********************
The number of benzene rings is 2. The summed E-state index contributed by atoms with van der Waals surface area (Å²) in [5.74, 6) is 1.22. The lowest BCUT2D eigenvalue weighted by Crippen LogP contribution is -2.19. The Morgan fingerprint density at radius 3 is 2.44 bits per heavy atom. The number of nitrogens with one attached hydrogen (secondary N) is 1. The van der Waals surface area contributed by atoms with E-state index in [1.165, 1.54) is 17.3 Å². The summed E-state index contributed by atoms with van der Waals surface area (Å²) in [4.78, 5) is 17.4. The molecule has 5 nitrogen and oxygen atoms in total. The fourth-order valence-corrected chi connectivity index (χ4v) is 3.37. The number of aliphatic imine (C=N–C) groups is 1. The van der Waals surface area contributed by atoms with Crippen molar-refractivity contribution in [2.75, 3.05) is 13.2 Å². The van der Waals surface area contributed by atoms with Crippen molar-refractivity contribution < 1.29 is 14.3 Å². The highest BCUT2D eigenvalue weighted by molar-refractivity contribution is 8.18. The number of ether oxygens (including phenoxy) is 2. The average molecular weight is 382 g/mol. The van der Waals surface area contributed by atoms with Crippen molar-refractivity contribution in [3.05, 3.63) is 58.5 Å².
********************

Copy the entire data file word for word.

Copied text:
The number of benzene rings is 2. The summed E-state index contributed by atoms with van der Waals surface area (Å²) in [5.74, 6) is 1.22. The lowest BCUT2D eigenvalue weighted by Crippen LogP contribution is -2.19. The Morgan fingerprint density at radius 3 is 2.44 bits per heavy atom. The number of nitrogens with one attached hydrogen (secondary N) is 1. The van der Waals surface area contributed by atoms with E-state index in [1.165, 1.54) is 17.3 Å². The summed E-state index contributed by atoms with van der Waals surface area (Å²) in [4.78, 5) is 17.4. The molecule has 5 nitrogen and oxygen atoms in total. The fourth-order valence-corrected chi connectivity index (χ4v) is 3.37. The number of aliphatic imine (C=N–C) groups is 1. The van der Waals surface area contributed by atoms with Crippen molar-refractivity contribution in [2.75, 3.05) is 13.2 Å². The van der Waals surface area contributed by atoms with Crippen molar-refractivity contribution < 1.29 is 14.3 Å². The highest BCUT2D eigenvalue weighted by molar-refractivity contribution is 8.18. The number of ether oxygens (including phenoxy) is 2. The average molecular weight is 382 g/mol. The van der Waals surface area contributed by atoms with Crippen molar-refractivity contribution in [3.05, 3.63) is 58.5 Å².